The Whitney Gets Punk’d
Last week I forwarded a link to a press release issued by the Whitney Museum of American Art stating they were returning the Biennial funding provided to them by Sotheby’s and the Deutsche Bank. According to the release, the Whitney couldn’t in good conscience partner with either Sotheby’s or the Deutsche bank given their “recent corporate conduct.”
The full release, which can be read here, details which aspects of their corporate conduct are particularly contentious. It succinctly cites Sotheby’s ongoing lockout of art handlers since the summer of 2011 amidst record breaking sales and profits and the Deutsche Bank’s legal embroilment in several cases of mortgage fraud. Accordingly, the release states that continued association would “tarnish the image of the Biennial” and that their sponsorship would “detract from these serious matters.”
In a powerful and profound statement, the press release concludes by apologising to the participating artists, promising a redistribution of remaining sponsorship stating:
“The Whitney…recognizes that some donors and sponsors may seek to use their partnership with the Museum to whitewash their image and to hide the social costs of unchecked capital accumulation behind a façade of charity. These sponsors seek to capitalize on the creativity, intelligence, and culture brought into the world by contemporary artists even as the sponsors make that world unlivable. The Whitney recognizes that many emerging artists cannot refuse to participate in a major museum show without endangering their careers, and so apologizes deeply to the participating artists for allowing them to be exploited by the former sponsors in this manner. The Museum hopes the participating artists will join us in denouncing the wrongs committed by our former sponsors and trusts the artists will use the resources provided to them to foster a more vibrant, livable, just, and sustainable world.”
Wow. Good on the Whitney for taking a stand and making such a strong statement! Except it seems like the Whitney was Punk’d (and not the first time either - apparently, in 1970, a press release on Whitney letterhead claimed that 50% of the artists participating an annual art exhibition would be women - it didn’t happen either).
Ashton Kutcher - “You’ve just been Punk’d”
The website definitely looks and feels legitimate, in fact I clicked through several of the links on the supposed Whitney page, which sent me to the real Whitney page. However, my suspicion that something was amiss was aroused when I couldn’t get back to the page with the press release denouncing the sponsorships (because it isn’t linked on the actual Whitney page), but could access other press releases announced by the real Whitney.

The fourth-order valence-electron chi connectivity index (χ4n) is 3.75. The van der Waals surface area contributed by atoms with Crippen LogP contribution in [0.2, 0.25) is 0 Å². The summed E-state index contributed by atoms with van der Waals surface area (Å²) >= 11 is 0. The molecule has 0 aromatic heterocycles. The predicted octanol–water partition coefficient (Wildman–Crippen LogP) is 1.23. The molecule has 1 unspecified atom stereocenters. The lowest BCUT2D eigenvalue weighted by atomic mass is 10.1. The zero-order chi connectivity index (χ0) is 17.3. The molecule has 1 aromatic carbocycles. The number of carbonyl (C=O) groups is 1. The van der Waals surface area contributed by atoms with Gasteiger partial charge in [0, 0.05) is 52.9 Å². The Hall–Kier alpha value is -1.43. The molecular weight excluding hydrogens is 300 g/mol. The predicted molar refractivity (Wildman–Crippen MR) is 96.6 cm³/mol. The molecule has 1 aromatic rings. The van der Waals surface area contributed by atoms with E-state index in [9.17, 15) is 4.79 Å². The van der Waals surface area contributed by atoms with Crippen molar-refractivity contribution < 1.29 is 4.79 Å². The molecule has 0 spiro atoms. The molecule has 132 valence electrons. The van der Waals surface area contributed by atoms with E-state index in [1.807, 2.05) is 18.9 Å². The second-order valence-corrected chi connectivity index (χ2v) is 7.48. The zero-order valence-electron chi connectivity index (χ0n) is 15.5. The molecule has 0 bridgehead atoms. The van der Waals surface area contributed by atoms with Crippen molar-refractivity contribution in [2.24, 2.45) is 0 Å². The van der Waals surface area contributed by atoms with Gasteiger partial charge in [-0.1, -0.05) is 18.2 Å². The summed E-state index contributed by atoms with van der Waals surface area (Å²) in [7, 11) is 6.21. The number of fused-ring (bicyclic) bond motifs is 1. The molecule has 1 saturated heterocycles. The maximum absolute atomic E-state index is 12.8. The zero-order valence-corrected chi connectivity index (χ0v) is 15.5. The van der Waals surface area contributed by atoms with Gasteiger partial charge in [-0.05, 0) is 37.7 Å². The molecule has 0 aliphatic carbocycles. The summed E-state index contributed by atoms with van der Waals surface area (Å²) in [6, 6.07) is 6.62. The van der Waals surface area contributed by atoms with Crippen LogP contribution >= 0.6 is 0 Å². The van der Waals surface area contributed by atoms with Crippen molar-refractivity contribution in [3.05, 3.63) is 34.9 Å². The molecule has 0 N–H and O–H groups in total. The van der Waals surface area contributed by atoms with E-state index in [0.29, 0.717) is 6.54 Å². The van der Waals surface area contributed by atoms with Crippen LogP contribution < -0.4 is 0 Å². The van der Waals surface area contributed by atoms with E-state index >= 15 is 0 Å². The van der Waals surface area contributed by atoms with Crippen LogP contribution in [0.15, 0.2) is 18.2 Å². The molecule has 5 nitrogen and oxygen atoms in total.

I was curious to know when the phony press release had been issued, since no date was could be located on the page itself, so I forwarded the URL to a friend of mine who is far more web savvy than I. Apparently, the format of the release makes it impossible to know when it was published, but clues suggest it was sometimes towards the end of February. A quick Google search revealed a couple of articles about the false release and the flurry of responses it received
It appears I was far from the only one fooled and that shortly after its initial release, twitter was abuzz with people congratulating the Whitney on standing up and showing support for the artists and for calling for corporate accountability. Friends posted the link on their facebook pages applauding the actions of the Museum (and then of the people who made the prank possible). For its part, the Whitney is trying to have the page taken down, but so far has obviously been unsuccessful in its attempts.
While the false press release may have been a hoax, the initial outpouring of support for the (supposed) denouncement of corporate control over events like the Whitney points to a growing desire for transparency from corporate sponsors. It also demonstrates a really great example of political action on behalf of the technologically proficient hackers who concocted the whole ruse. most importantly it raises awareness about the side of corporate sponsorship that is often hidden from plain view and challenges people to think more critically about partnerships, and about what they read.